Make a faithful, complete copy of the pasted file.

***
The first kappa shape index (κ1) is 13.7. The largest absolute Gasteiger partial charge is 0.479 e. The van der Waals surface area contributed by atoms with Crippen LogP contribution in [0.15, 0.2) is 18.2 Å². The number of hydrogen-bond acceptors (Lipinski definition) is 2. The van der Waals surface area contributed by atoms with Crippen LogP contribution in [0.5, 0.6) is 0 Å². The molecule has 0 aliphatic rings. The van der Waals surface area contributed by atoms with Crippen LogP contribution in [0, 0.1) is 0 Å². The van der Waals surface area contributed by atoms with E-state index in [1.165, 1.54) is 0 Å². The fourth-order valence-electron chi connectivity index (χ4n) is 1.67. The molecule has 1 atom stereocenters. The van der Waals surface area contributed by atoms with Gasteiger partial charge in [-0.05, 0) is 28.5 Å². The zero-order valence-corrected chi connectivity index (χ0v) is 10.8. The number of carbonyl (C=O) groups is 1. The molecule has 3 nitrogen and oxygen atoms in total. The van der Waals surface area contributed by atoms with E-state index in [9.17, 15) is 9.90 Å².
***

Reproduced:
The first kappa shape index (κ1) is 13.7. The largest absolute Gasteiger partial charge is 0.479 e. The van der Waals surface area contributed by atoms with Crippen LogP contribution in [0.15, 0.2) is 18.2 Å². The number of hydrogen-bond acceptors (Lipinski definition) is 2. The van der Waals surface area contributed by atoms with Crippen LogP contribution in [0.5, 0.6) is 0 Å². The molecule has 0 aliphatic rings. The van der Waals surface area contributed by atoms with Crippen LogP contribution in [0, 0.1) is 0 Å². The van der Waals surface area contributed by atoms with E-state index in [1.165, 1.54) is 0 Å². The fourth-order valence-electron chi connectivity index (χ4n) is 1.67. The molecule has 1 atom stereocenters. The van der Waals surface area contributed by atoms with Gasteiger partial charge in [-0.05, 0) is 28.5 Å². The zero-order valence-corrected chi connectivity index (χ0v) is 10.8. The number of carbonyl (C=O) groups is 1. The molecule has 3 nitrogen and oxygen atoms in total. The van der Waals surface area contributed by atoms with E-state index in [9.17, 15) is 9.90 Å².